19

20 Intra-abdominal fat and morbidity in children Brambilla et al Caprio et al. 1995, 1996 Owens et al Adverse changes in blood lipids, insulin and blood pressure

21 Is waist circumference in children linked to risk? Adverse lipoprotein profile in year olds (Flodmark et al. 1994) Adverse insulin levels in 5-17 year olds Freedman et al. 1999) Raised systolic blood pressure in 4-5 year olds (Jarrett, McCarthy et al, 2002, unpublished)

22 WC percentile charts for children Cuban (Martinez et al. 1994) Italian (Zannolli & Morgese 1996) Spanish (Moreno et al. 1999) UK (McCarthy et al. 2001) Canadian (Katzmarzyk et al. 2004) US (Fernandez et al. 2004) Australian (Eisenmann et al. 2005)

23

24 n, 8355 McCarthy et al Development of WC centile charts for the UK children

25 Child Growth Foundation

26 BMI-WC relationship SubjectAgeBMI WC BMI %ile WC %ile (y) (cm) A ~50th <9th B ~50th >98th C >91st ~50th D >98th>99.6th

27 Has upper body fatness increased in British children? Comparison of data collected 10 and 20 years apart BSI and NDN surveys

28

29 McCarthy et al BMJ 326: 624 NDNS boys NDNS girls BSI boys BSI girls

30 McCarthy et al BMJ 326: 624 NDNS girls NDNS boys BSI girls BSI boys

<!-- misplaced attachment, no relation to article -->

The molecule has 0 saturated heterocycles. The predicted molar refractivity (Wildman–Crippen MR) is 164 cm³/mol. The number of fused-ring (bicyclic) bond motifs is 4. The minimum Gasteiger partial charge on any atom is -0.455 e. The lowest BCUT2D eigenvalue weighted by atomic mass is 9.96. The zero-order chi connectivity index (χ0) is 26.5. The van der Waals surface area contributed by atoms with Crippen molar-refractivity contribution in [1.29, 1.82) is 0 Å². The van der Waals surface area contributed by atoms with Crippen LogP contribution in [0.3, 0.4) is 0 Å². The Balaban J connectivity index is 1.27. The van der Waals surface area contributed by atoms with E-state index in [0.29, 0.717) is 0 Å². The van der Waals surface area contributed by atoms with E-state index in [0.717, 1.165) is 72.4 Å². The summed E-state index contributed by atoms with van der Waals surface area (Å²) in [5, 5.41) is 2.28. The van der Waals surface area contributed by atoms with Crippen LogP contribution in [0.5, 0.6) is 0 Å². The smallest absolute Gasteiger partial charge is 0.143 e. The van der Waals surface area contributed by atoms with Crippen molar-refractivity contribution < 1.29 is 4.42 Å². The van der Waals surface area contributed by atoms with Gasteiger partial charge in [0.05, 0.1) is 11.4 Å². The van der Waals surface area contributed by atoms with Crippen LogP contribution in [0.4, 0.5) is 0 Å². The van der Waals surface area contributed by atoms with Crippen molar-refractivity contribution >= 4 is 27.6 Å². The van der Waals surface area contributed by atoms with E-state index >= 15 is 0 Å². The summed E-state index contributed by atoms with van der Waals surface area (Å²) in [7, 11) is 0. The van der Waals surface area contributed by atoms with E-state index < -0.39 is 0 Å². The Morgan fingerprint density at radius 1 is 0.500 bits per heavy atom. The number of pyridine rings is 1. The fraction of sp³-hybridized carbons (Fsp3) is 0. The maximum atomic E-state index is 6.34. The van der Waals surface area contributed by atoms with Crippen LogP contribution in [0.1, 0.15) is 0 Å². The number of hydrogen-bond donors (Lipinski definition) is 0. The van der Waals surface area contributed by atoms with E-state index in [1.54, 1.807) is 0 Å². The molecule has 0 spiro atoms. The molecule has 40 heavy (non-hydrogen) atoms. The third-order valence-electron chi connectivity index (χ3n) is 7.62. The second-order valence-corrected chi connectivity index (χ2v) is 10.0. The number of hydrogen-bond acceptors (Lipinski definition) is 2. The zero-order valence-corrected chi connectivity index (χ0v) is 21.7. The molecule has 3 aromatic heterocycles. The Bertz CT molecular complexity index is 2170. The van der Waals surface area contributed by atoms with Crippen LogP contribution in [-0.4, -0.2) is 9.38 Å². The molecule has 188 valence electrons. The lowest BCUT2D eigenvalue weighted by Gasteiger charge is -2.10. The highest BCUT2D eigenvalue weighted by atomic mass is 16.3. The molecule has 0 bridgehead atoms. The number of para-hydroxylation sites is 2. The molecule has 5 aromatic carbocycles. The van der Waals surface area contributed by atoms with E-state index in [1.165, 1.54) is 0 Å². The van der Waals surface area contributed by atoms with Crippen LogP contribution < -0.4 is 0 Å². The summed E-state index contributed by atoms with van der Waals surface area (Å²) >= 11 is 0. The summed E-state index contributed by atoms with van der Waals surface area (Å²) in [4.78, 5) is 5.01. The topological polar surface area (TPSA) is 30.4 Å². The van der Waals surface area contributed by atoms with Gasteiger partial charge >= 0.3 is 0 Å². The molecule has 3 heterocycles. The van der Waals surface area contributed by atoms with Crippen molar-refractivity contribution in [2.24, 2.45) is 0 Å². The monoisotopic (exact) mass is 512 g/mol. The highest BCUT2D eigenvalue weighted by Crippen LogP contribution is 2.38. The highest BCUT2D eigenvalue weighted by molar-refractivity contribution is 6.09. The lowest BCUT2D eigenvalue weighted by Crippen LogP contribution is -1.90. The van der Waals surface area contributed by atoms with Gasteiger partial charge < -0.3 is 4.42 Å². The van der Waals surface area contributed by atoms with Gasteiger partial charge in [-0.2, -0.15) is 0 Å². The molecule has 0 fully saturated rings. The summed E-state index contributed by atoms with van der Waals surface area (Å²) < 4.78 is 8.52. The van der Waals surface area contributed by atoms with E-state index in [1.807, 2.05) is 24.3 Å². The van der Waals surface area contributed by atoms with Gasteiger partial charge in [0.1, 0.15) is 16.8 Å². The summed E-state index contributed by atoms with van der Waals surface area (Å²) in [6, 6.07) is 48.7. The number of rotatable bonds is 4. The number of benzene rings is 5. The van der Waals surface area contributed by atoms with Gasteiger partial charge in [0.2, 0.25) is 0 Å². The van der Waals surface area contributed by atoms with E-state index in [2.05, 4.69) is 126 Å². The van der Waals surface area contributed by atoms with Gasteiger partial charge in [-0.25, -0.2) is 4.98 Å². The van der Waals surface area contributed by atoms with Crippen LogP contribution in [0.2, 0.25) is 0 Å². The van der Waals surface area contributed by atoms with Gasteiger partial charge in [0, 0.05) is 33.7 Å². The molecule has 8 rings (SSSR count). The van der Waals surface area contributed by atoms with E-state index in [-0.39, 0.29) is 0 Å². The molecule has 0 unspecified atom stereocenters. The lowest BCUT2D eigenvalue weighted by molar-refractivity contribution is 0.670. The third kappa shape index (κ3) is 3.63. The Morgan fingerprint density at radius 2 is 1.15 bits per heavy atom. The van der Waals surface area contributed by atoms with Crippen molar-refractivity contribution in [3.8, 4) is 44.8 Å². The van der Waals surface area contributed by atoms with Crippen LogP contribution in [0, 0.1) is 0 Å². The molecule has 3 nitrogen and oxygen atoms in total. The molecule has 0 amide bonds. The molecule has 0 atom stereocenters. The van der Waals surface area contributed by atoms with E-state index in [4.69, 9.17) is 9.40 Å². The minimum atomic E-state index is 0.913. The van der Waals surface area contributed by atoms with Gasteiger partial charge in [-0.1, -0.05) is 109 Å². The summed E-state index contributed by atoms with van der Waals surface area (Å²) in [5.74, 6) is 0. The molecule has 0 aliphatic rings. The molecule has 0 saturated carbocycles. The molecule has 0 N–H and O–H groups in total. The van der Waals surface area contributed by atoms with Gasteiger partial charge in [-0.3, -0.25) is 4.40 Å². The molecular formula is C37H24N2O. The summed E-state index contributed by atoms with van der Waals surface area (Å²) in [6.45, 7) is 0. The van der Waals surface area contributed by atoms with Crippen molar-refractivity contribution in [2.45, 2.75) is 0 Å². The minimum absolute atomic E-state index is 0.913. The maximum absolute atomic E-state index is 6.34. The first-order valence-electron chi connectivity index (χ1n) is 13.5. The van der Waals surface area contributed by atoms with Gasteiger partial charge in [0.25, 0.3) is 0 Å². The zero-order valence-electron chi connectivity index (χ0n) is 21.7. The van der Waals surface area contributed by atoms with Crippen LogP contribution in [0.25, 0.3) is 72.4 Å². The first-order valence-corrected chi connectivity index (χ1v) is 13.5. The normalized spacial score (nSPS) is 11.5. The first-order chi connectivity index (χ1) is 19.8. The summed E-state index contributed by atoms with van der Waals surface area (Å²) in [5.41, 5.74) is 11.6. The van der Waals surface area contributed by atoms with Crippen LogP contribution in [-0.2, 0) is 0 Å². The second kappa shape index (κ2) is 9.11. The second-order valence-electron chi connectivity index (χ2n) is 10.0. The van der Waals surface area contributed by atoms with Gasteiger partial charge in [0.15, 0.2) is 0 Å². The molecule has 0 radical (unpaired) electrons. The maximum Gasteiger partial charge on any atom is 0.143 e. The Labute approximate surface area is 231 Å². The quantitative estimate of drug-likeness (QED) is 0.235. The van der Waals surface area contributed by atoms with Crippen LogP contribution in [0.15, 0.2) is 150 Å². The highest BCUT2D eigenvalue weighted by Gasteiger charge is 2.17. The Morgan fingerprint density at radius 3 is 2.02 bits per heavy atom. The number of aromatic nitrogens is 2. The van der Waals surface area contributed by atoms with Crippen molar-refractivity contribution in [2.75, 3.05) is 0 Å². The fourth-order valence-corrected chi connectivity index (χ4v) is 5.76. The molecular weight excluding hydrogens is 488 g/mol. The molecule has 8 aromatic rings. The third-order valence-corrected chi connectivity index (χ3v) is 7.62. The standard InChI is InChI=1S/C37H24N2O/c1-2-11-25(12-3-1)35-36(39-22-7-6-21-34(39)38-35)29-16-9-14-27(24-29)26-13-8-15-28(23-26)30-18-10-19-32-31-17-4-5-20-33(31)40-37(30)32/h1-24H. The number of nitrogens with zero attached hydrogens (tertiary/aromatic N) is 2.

31 Changes over years in mean BMI and waist circumference in British children aged years. Mean SD Score (SD)Mean increase over time (SE) BSI 1977/87NDNS 1997 MaleFemaleMaleFemaleMaleFemale BMI (1.02)(0.99)(1.13)(1.09)(0.06)(0.06) WC (0.99)(1.00)(1.02)(1.33)(0.06)(0.06) McCarthy et al BMJ 326: 624

32 Changes over years in overweight and obesity based on BMI and waist circumference in British children aged years. Values are % exceeding 91 st centile (98 th centile) % prevalence of overweight % change (obesity)over time BSI 1977/87NDNS 1997 MaleFemaleMaleFemaleMaleFemale BMI (3.3)(1.6)(10.0)(8.3)(6.8)(6.6) WC (3.3)(3.1)(13.8)(17.1)(10.7)(14.5) McCarthy et al BMJ 326: 624

33

34 Are these changes in WC also seen in younger children? The ALSPAC Study

35 Avon Longitudinal Study of Parents And Children ALSPAC comprises 14,000 children born in the Avon region during 1991 and 1992 (Golding et al. 2001). Children in Focus (CIF) is a subset of this cohort (approx children) For this study, BMI and WC from the CIF cohort were compared with equivalent BSI data between 2.5 and 5 years

36 BSI BMICIF BMI nAge (y) Mean (SD) (kgm 2 ) Median (kgm 2 ) nAge (y) Mean (SD) (kgm 2 ) Median (kgm 2 ) D (kgm 2 ) % D Boys (1.3) * (1.3) (1.4) * (1.2) (1.3) * (1.3) (1.2) (1.4) Girls (1.3) * (1.3) (1.4) * (1.5) (1.4) * (1.5) (1.6) * (1.6) McCarthy HD et al. (2005). Increasing waist circumferences in young British children - a comparative study. Int J Obesity 29: Results - BMI

37 BSI waist circumferenceCIF waist circumference nAge (y) Mean (SD) (cm) Median (cm) nAge (y) Mean (SD) (cm) Median (cm) D (cm) %D Boys (3.0) * (3.0) (3.1) * (3.0) (3.1) * (3.2) (3.2) * (3.5) Girls (2.8) * (3.1) (3.1) * (3.6) (3.6) * (3.6) (3.7) * (4.2) McCarthy HD et al. (2005). Increasing waist circumferences in young British children - a comparative study. Int J Obesity 29: Results – Waist Circumference